TiLite’s commitment to truly custom building the Z and T series chairs from the ground up allows for chairs like Madi’s to be made to fit her body and lifestyle perfectly.

Check out the video to see how the chair turned out.

Mal

 

 

 

TiLite Tifit  - How a TiLite rigid manual wheelchair is made

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We have been discussing the importance of configuration and how we want the wheelchair to fit like a prosthetic. To get this perfect fit, it is crucial that each chair is custom made to each client. We call this custom fit TiFit. Tifit includes all T-series and Z-series rigid manual wheelchairs. For TiLite, that means that when you order a TiFit wheelchair your wheelchair starts as a long metal tube. The photo  is an actual photo from inside of the TiLite manufacturing plant.

Once your script is sent to TiLite the building begins. TiLite has the help of engineers and computer aided drawings to ensure that each chair is built to your exact specifications. You can even request a copy of your computer aided drawing, CAD, from TiLite that will show the exact measurements of your wheelchair. The photo below is an example of a CAD drawing from TiLite. Once the chair has been ordered and gone through the TiLite configurator, your wheelchair is then cut, bent, and welded into its final product.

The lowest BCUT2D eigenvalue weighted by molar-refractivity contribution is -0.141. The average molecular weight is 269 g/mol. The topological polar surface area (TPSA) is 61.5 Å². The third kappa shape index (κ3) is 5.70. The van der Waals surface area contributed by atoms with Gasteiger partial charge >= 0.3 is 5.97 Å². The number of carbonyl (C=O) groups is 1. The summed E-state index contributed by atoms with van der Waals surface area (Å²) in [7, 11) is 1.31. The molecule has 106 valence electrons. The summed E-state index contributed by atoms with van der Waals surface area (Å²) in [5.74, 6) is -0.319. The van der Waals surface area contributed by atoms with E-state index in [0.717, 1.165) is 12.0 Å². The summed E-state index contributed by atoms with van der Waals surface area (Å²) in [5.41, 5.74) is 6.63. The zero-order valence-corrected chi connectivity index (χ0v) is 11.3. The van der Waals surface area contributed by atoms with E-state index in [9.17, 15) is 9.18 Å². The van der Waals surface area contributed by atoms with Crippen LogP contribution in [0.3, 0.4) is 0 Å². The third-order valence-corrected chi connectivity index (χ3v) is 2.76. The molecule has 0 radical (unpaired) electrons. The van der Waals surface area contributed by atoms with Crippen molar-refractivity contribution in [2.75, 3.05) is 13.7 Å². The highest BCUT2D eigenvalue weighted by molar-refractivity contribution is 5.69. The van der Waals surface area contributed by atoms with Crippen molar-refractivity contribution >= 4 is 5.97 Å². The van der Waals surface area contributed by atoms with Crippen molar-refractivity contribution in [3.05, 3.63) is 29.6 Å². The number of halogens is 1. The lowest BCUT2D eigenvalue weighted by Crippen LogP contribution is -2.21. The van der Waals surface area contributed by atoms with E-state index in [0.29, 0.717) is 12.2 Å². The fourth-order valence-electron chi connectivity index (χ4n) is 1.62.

The idea is that no two people are exactly the same, so why should your wheelchair be! The wheelchair should be made to fit like a prosthetic not pulled out of a box off the shelf. In doing this, we are ensuring the proper alignment of the shoulders to minimise the risk of shoulder pain and dysfunction. We are also ensuring that the wheelchair is comfortable, more efficient, and gives the ultimate performance. Next week we have the privilege to hear from Madison de Rozario and the importance of customisation of her wheelchair.

 

Rachel

 

 

Why the Fit Matters – An End-User`s Perspective

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This week we are going to hear from Malcolm about his experience with his TiLite wheelchair and how important the fit is to him. For TiLite, the T-Series and Z-Series wheelchairs are a made to measure frame or as we call it TiFit. The TiFit chair is designed specifically to each person. We will learn in a couple weeks about the exact process that TiLite goes through for each T-Series or Z-Series wheelchair that is ordered, but first let’s understand from an end-user perspective why this matters.